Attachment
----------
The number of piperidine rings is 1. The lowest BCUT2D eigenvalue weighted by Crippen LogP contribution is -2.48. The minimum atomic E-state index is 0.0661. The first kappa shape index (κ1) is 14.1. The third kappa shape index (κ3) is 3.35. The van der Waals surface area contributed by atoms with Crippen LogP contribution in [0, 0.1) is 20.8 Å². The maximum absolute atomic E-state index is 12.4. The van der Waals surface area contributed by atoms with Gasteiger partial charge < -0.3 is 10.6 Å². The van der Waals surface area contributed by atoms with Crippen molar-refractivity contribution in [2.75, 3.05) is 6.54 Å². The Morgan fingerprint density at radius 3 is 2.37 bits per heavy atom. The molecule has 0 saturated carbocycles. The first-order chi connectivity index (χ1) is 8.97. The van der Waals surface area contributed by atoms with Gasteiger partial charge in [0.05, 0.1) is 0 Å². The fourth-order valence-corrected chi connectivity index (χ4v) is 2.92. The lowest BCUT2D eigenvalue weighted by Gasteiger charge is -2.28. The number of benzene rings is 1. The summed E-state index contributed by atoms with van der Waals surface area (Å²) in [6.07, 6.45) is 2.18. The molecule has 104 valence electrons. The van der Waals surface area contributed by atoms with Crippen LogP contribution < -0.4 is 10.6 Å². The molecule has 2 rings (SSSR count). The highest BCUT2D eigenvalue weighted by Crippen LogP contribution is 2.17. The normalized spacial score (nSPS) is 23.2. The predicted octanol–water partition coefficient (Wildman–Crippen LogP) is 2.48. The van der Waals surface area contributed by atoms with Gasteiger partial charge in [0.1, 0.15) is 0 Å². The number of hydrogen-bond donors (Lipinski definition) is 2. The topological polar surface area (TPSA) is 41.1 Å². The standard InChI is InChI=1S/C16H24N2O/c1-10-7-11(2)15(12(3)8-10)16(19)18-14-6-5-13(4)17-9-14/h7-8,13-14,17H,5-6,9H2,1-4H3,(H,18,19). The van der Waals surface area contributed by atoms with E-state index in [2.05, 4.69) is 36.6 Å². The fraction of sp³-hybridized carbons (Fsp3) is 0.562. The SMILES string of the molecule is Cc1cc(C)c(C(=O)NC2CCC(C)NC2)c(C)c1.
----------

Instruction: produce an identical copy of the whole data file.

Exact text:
The number of piperidine rings is 1. The lowest BCUT2D eigenvalue weighted by Crippen LogP contribution is -2.48. The minimum atomic E-state index is 0.0661. The first kappa shape index (κ1) is 14.1. The third kappa shape index (κ3) is 3.35. The van der Waals surface area contributed by atoms with Crippen LogP contribution in [0, 0.1) is 20.8 Å². The maximum absolute atomic E-state index is 12.4. The van der Waals surface area contributed by atoms with Gasteiger partial charge < -0.3 is 10.6 Å². The van der Waals surface area contributed by atoms with Crippen molar-refractivity contribution in [2.75, 3.05) is 6.54 Å². The Morgan fingerprint density at radius 3 is 2.37 bits per heavy atom. The molecule has 0 saturated carbocycles. The first-order chi connectivity index (χ1) is 8.97. The van der Waals surface area contributed by atoms with Gasteiger partial charge in [0.05, 0.1) is 0 Å². The fourth-order valence-corrected chi connectivity index (χ4v) is 2.92. The lowest BCUT2D eigenvalue weighted by Gasteiger charge is -2.28. The number of benzene rings is 1. The summed E-state index contributed by atoms with van der Waals surface area (Å²) in [6.07, 6.45) is 2.18. The molecule has 104 valence electrons. The van der Waals surface area contributed by atoms with Crippen LogP contribution < -0.4 is 10.6 Å². The molecule has 2 rings (SSSR count). The highest BCUT2D eigenvalue weighted by Crippen LogP contribution is 2.17. The normalized spacial score (nSPS) is 23.2. The predicted octanol–water partition coefficient (Wildman–Crippen LogP) is 2.48. The van der Waals surface area contributed by atoms with Gasteiger partial charge in [0.1, 0.15) is 0 Å². The number of hydrogen-bond donors (Lipinski definition) is 2. The topological polar surface area (TPSA) is 41.1 Å². The standard InChI is InChI=1S/C16H24N2O/c1-10-7-11(2)15(12(3)8-10)16(19)18-14-6-5-13(4)17-9-14/h7-8,13-14,17H,5-6,9H2,1-4H3,(H,18,19). The van der Waals surface area contributed by atoms with E-state index in [2.05, 4.69) is 36.6 Å². The fraction of sp³-hybridized carbons (Fsp3) is 0.562. The SMILES string of the molecule is Cc1cc(C)c(C(=O)NC2CCC(C)NC2)c(C)c1.